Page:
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Peng, C., Bryce, C., Sundman, A., Kappler, A. (2019b) Cryptic Cycling of Complexes Containing Fe(III) and Organic Matter by Phototrophic Fe(II)-Oxidizing Bacteria. Applied and Environmental Microbiology 85, e02826-18.
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It has been previously shown that both strains have different mechanisms for Fe(II) oxidation i.e. they both use different proteins, and that affects the rate at which they are able to oxidised complexed Fe(II) (Peng et al., 2019a,b).
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Porsch, K., Kappler, A. (2011) FeII oxidation by molecular O2 during HCl extraction. Environmental Chemistry 8, 190-197.
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The residual precipitate was dissolved in 6 M HCl within 24 hours, and further diluted with 1 M HCl to prevent Fe(II) oxidation (Porsch and Kappler, 2011).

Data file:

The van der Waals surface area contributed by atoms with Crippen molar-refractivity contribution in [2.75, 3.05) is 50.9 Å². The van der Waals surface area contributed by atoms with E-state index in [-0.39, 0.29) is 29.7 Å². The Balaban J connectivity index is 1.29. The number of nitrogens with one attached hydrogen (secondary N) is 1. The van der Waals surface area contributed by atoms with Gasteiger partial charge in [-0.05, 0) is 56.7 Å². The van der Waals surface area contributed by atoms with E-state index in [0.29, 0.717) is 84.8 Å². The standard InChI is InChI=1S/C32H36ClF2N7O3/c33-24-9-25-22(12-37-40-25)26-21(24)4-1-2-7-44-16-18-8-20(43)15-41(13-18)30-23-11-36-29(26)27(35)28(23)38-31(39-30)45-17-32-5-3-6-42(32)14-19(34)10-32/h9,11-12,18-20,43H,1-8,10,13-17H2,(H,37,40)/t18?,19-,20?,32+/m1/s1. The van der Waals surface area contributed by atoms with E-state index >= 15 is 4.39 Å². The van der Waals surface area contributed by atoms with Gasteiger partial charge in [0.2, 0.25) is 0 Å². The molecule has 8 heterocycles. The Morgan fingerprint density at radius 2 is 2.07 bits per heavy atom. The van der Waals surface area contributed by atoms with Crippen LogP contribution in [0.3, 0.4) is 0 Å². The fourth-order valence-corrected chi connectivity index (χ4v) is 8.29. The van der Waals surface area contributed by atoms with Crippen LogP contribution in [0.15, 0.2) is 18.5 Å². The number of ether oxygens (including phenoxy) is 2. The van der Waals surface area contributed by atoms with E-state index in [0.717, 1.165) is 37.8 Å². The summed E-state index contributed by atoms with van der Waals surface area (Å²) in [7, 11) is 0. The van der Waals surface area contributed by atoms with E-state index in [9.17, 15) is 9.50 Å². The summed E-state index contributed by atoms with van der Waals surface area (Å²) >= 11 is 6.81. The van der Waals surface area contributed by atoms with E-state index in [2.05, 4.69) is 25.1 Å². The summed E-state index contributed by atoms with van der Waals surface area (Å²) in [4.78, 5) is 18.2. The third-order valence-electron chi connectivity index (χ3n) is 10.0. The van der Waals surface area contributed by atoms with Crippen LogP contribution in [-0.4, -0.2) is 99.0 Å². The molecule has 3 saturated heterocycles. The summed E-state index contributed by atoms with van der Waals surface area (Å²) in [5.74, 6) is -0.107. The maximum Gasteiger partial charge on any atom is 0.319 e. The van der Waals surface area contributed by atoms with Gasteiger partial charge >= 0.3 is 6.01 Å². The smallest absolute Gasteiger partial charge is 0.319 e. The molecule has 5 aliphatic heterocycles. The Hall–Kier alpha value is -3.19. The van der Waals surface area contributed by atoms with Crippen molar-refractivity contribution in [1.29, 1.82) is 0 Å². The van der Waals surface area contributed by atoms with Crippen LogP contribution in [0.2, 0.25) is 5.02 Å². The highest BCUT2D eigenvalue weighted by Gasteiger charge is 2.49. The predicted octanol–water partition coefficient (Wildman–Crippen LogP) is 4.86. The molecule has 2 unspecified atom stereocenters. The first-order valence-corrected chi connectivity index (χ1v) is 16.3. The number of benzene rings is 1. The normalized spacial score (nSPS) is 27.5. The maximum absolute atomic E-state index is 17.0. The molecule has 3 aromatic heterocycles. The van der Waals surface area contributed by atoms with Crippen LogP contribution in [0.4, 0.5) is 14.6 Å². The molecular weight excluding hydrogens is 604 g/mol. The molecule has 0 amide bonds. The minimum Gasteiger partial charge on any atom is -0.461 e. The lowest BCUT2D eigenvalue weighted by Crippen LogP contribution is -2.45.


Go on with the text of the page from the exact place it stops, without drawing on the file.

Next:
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Posth, N.R., Hegler, F., Konhauser, K.O., Kappler, A. (2008) Alternating Si and Fe deposition caused by temperature fluctuations in Precambrian oceans. Nature Geoscience 1, 703-708.
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This work supports previous claims that anoxygenic phototrophic Fe(II)-oxidising bacteria could have played a significant role in IF deposition by promoting the precipitation of Fe(III) (oxyhydr)oxides (Posth et al., 2008; Czaja et al., 2013).
View in article


Posth, N.R., Konhauser, K.O., Kappler, A. (2013) Microbiological processes in banded iron formation deposition. Sedimentology 60, 1733-1754.
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The deposition of Precambrian rocks has mostly been interpreted as resulting from abiotic or microbial oxidation of dissolved Fe(II) (Posth et al., 2013, 2014) or by oxidation of Fe(II)-containing minerals such as green rust by abiotic processes (Li et al., 2017) and/or nitrate reducing iron-oxidising bacteria (Miot et al., 2014).